The Religious Corporation Act, under which the plaintiff Church was organized, states that "[the] trustees shall have the care, custody and control of the real and personal property of the corporation, subject to the direction of the congregation . . .." (Ill. Rev. Stat. 1937, ch. 32, par. 172.) The Church bylaws do not designate any affiliation or supreme church to which the plaintiff would be subservient. There is no evidence in the record, other than defendant's naked assertion, that the plaintiff Church is anything other than an independent, congregational religious society governed by its own rules. The Church bylaws provide a procedure for the election of a pastor when a vacancy occurs.

It is undisputed that the bylaws were properly followed in the election of Rev. Wing as acting pastor. Defendant challenges the authority of the Church and submits that the selection of the new pastor was the function of a hierarchical authority. The evidence does not support this argument.

However, a significant issue does remain. We must determine whether the trial court properly entered a final rather than a temporary order.

The purpose of a preliminary injunction is to preserve the relative positions of the parties until a trial on the merits can be held. (Bismark Hotel Co. v. Sutherland (1980), 92 Ill. App. 3d 167, 415 N.E.2d 517, appeal denied (1981), 85 Ill. 2d 555.) At a hearing on a complaint seeking a preliminary injunction, the trial court should not decide the merits of the case (Armour & Co. v. United American Food Processors, Inc. (1976), 37 Ill. App. 3d 132, 345 N.E.2d 795), for at such a hearing, all of the evidence on a particular issue need not necessarily be presented (Roche Bros. v. Garrigan (1980), 88 Ill. App. 3d 107, 410 N.E.2d 338).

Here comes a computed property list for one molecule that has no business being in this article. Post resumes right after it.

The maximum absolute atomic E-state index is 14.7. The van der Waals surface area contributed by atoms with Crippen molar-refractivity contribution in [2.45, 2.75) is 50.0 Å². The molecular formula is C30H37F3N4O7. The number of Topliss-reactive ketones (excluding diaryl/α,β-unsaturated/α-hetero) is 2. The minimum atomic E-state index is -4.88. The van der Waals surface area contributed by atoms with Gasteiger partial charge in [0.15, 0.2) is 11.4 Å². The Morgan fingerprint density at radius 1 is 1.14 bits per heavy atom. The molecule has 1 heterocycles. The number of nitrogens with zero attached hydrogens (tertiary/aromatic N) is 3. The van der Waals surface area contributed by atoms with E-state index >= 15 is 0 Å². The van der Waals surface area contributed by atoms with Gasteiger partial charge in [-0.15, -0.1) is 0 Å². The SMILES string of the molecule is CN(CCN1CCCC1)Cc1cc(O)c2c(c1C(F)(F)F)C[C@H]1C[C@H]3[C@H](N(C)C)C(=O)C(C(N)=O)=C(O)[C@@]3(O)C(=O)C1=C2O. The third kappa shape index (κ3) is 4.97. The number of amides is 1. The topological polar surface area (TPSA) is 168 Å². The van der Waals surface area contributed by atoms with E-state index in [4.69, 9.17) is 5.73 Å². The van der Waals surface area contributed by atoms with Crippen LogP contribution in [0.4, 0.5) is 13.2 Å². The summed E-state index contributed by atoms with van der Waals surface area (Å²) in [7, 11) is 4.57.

It has been held that notice given after the Conclusion of the hearing for temporary relief, that may result in a permanent injunction, is insufficient and raises due process concerns. (Gellman v. State of Maryland (4th Cir. 1976), 538 F.2d 603.) Although there may be no indication that the party would have produced further testimony if notified earlier that the entire case would be disposed of after a single hearing, this does not sanction the court changing, sub silentio, the nature of the game at halftime. T.M.T. Trailer Ferry, Inc. v. Union de Tronquistas de Puerto Rico, Local 901 (1st Cir. 1971), 453 F.2d 1171, 1172.